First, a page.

As a first step, team members try to find as much guidance on the use of reference models as they can find. After some searches on the internet, they find an article on the BiZZdesign blog website here: http://blog.bizzdesign.com/reference-architecture-models-with-archimate.  Then they decide to document reference models in their EA tool BiZZdesign Enterprise Studio, by consolidating information found in industry and vendor reference material. In this way they build up a model for each of the core applications to be adopted by BriteLite: CRM, ERP, and MES.  

This is far from easy, as the team quickly finds out. It appears that each vendor has its own unique ‘reference model’ and integrating them is a complex task. This is unfortunate since a vendor-neutral reference model can be valuable in this phase of the project. For now, the team decides to attempt to integrate models from various sources. Each of the applications is broken down into the key application functions that will support BriteLite’s business capabilities. The other part that is added to the models by the team is visualizing the key data entities that are part of the data model linked to the reference application architectures. The example below shows an early result where the applications are modeled using Application Components, with the assigned Application Functions nested in them, as well as the data entities modeled as Data Objects:

 reference model draft visualizing key data entities part of the data model

While the three core applications in the reference application landscape will have to provide distinct support for BriteLite’s capabilities, the reference architectures show that there are functions that are available in multiple systems. An important aspect of deciding on the actual target architecture for BriteLite includes making decisions on what functions will be required for each of the core applications, while making sure that in the overall architecture all functions required to support BriteLite’s business capabilities are available and aligned. The other aspect is to identify what information is managed in what application, and how it should be exchanged with the other application. For the actual exchange, the team will be building on the MDM patterns as explored previously.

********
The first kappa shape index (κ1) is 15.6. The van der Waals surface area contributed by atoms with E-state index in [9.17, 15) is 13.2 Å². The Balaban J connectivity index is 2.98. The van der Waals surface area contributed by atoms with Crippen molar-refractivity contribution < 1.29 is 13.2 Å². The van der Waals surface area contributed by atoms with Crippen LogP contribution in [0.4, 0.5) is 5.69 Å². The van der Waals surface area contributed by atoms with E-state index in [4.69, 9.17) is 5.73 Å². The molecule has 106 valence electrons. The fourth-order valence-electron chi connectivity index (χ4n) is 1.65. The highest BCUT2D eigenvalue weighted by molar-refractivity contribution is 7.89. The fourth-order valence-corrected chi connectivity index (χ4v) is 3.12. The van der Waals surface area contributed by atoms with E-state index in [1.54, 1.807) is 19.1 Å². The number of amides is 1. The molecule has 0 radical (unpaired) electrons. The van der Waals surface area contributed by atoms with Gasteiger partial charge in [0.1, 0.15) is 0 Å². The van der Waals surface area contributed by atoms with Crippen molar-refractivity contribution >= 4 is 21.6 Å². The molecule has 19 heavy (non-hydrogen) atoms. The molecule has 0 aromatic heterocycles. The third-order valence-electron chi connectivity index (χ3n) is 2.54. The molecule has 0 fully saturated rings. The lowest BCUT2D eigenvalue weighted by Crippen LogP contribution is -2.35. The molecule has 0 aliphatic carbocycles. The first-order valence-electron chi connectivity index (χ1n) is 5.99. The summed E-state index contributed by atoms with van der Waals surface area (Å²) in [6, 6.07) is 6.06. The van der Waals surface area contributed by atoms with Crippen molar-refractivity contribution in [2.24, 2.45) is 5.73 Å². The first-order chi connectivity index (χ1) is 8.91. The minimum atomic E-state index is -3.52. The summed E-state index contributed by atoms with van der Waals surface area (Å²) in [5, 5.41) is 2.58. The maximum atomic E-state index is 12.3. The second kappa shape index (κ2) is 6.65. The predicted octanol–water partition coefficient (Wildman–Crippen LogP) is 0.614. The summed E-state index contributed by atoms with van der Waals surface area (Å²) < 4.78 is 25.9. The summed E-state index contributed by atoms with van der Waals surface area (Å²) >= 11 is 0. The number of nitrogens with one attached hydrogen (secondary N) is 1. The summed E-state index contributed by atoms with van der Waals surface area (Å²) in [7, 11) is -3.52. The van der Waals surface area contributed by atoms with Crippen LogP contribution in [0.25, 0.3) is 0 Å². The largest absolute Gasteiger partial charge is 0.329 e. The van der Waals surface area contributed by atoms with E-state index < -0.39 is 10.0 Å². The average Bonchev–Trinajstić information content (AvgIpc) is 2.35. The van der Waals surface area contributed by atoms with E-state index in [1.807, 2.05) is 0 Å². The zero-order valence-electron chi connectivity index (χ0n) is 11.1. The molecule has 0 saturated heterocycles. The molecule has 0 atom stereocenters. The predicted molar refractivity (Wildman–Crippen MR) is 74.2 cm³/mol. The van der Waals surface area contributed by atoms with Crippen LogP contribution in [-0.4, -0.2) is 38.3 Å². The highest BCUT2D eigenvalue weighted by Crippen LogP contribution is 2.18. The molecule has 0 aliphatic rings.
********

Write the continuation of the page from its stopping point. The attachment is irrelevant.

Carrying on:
The team analyzes the reference models of the core applications, and uses coloring to identify and visualize unique and overlapping functions, as well as unique and overlapping data entities. The example below shows one of the results of this analysis:

diagram illustrating IT core systems overlaps and duplication

The diagram shows that some of the functionality and data typically available in the core systems overlaps with functionality and data in the other systems. The colors show these duplications, as explained in the legend. This diagram gives the team the insight that it is critical to define a key focus for each of the systems in the target landscape. The diagram helps the team to define the requirements for systems in support of the process of software selection. The overlapping data objects in the systems underline the added value of the MDM solution. The team is confident that working on the reference models has brought a solid foundation that will help detailing the target architecture. Next step: the target application landscape!

 

Delivering Business Outcome with TOGAF and ArchiMate